What We Do
As a local user group, we physically meet monthly, by default on the Third Thursday.
The 2-3 hour meeting provides an opportunity for education, knowledge transfer, and training through formal presentations, demonstrations, and discussions. As a local user group, of course networking is an important element and typically we provide some refreshments and door prizes.
Unless there is an objection from a presenter, all presentations will be recorded. These recordings may be downloaded and viewed by our members offline at a later time, and may be shared with other local user groups that are part of the Virtualization User Group Alliance. We plan at some point to make the presentations streamed live over the internet as well.
From time-to-time we also host special events. A great example of this is our inaugural event "Virtualization Deep Dive Day"
What We Cover
We use a very inclusive approach in determining what we consider to fit under the Virtualization umbrella. The list of interest areas that we have defined is expected to change as technology and interests advance. Currently, we have identified the following areas of interest to the group:
- Server Virtualization
- Desktop Virtualization (Hosted and Local)
- Presentation Virtualization
- Application Virtualization
- Storage Virtualization
- Network Virtualization
- Cloud Computing
- Going Green
No two people are likely to give you the same definition to any of these terms; see "Areas of Intereest" below for more information on how we define these areas.
Virtualization Boston desires to affiliate with other local User Groups around the world that focus on the Virtualization space. As such, we are branding a global member alliance we call the "Virtualization User Group Alliance". Alliance members will be able to share designated content to extend the reach of technical knowledge well beyond that for which any one group could cover.
See the sidebar on alliances at the bottom right side of the home page for more infomration.
We seek to advance the technical knowledge of our members, who are generally active IT professionals, contractors, consultants, and vendors. While presentations may sometimes focus on a particular vendor solution which requires an understanding of "why", presentations generally focus on the "how". Another way we state this is that presentations should be technical as opposed to marketing and at "level 200" or above.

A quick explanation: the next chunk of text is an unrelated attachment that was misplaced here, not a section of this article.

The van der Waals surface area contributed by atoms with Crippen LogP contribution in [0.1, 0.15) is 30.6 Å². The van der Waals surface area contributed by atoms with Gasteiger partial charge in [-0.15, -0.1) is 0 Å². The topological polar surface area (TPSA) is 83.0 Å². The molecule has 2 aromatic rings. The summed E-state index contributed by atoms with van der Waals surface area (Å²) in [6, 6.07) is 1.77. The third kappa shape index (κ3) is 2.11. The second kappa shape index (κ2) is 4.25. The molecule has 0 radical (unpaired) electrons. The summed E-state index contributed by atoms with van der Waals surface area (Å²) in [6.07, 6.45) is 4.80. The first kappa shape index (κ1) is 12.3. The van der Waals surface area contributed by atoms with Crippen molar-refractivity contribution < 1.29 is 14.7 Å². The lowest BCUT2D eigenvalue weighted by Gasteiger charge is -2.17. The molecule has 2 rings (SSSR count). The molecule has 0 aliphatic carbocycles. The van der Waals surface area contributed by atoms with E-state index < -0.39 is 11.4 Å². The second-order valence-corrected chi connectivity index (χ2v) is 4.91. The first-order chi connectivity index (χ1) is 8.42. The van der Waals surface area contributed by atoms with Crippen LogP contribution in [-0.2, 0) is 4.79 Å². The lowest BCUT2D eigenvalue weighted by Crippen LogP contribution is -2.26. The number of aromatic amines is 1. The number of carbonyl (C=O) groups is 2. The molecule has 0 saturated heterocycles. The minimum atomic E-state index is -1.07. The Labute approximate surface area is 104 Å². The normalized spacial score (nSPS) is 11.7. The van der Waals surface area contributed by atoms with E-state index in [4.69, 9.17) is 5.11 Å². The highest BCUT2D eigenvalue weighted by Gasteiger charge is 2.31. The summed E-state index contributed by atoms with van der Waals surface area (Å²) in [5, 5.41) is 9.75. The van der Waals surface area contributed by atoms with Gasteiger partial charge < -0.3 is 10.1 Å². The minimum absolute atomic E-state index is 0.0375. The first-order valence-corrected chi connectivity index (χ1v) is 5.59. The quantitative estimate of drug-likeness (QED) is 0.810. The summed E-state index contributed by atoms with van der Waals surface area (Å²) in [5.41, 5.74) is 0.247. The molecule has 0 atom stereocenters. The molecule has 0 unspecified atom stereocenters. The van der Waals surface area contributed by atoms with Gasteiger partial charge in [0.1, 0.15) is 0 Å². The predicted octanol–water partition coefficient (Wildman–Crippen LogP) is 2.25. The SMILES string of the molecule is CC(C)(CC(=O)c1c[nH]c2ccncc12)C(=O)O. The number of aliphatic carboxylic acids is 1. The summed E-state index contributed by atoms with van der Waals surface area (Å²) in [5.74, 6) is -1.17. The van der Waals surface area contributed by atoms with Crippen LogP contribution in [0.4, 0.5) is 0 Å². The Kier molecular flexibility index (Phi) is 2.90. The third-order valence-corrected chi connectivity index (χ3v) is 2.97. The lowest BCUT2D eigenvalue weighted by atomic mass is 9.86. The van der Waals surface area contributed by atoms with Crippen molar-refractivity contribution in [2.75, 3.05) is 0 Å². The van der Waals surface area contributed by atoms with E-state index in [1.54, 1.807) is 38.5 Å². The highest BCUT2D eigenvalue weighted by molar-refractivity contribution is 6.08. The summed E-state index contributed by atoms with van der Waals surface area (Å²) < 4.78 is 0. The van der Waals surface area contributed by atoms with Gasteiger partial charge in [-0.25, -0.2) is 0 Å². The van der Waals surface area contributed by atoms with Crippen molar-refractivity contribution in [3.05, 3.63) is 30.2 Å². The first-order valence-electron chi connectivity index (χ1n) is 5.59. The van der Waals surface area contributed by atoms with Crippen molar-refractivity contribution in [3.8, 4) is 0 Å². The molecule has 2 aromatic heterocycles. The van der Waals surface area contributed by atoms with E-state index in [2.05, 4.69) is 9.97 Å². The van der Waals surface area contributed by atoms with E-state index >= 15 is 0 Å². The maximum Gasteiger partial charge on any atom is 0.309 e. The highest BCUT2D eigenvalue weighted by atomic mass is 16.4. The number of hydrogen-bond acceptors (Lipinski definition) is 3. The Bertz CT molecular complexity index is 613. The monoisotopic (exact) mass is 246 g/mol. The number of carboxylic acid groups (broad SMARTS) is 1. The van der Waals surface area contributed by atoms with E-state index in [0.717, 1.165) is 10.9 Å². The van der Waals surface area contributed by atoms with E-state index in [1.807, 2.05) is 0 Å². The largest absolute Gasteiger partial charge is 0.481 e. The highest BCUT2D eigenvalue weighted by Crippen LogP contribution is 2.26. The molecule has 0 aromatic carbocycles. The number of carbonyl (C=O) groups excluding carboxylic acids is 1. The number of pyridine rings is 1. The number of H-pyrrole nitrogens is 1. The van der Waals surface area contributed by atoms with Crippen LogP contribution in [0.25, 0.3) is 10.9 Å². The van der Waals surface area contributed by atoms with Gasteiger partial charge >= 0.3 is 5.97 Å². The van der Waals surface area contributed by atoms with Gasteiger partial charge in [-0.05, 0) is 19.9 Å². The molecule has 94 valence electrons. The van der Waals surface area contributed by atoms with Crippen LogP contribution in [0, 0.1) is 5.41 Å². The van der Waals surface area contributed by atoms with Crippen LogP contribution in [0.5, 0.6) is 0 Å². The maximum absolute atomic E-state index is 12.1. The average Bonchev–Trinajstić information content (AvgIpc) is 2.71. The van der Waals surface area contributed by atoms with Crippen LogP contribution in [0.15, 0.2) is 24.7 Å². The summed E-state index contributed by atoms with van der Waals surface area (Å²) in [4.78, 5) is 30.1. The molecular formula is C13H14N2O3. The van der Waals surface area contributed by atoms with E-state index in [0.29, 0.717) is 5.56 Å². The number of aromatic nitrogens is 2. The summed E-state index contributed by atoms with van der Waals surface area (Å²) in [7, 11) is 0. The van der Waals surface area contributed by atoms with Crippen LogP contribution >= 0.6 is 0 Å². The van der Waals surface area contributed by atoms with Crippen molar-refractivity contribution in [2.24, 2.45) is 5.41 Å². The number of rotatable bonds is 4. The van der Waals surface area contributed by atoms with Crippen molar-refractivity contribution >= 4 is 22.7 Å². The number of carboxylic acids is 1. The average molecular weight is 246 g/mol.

We center our focus on the needs of mid-size organizations. At the same time we understand that the needs or larger organizations are more complex and that we can all still learn much from practices and products suited to their needs.
Current Areas Of Interest
Server Virtualization is concerned with the hosting of multiple server operating systems on a single hardware platform. Epitomized by products from vendors such as VMware,, Microsoft, Citrix, Virtual Iron, and others, server virtualization provides many companies advantages in consolidation, power, management, and deployment flexibility.
Desktop Virtualization (called VDI by some), shares many of the technical details of server virtualization, but involves the virtualization of desktop operating systems rather than server operating systems. Because the management needs of desktop users are much more complex, often different products are needed to service those needs. The Desktop Virtualization space itself consists of several sub-spaces with very different solution architectures. This includes what we call the "hosted desktop" space, and the "local desktop" space. Hosted Desktop Virtualization is where the desktop is hosted on back-end equipment (such as a blade server or a multi-VM host such as is used in server virtualization), often combined with some kind of broker service to manage user connections . Local Desktop Virtualization is where the virtualized operating system is run on the local PC that the person is using.
In terms of number of end-users, the largest usage of any of the Virtualizations we cover is that of multi user session sharing of a single OS, as in Microsoft Terminal Services and X-Windows. In this form of virtualization, user input and output devices are remoted to a single instance of an operating system where sessions are established to isolate activities. The higher user density that may be achieved using Presentation Virtualization will keep this class of solution popular for many years to come. In addition, many other virtualization solutions borrow from the connectivity protocols present in Presentation Virtualization solutions.
Application Virtualization isolates not at the OS or User level, but at the application itself. Application Virtualization helps to solve not only application compatibility and conflict issues, but when layered with other forms of virtualization can create a dynamic stateless infrastructure environment.
Cloud Computing is generally considered to be scenarios whereby companies run software and/or services hosted that are hosted by other companies. The software and/or services may be private or public in nature. Cloud computing may incorporate Application Service Providers, hosting sites, and business solutions such as Google Apps, Microsoft Live Services, and others.
Advances in storage are the most important advances today affecting the performance, availability, and manageability of our systems. Numerous vendors are creating new technology, and advanced management capabilities, that are required by virtualization.
Rather than a technology or a product, this category is used to capture the interest and momentum in "going green".
It's not just Windows anymore. IT is often being asked to develop a mobility strategy to support users with touchpad and phones. This category covers company owned and BYOD devices, apps, and management. It also dips into the data management aspect of file sharing services.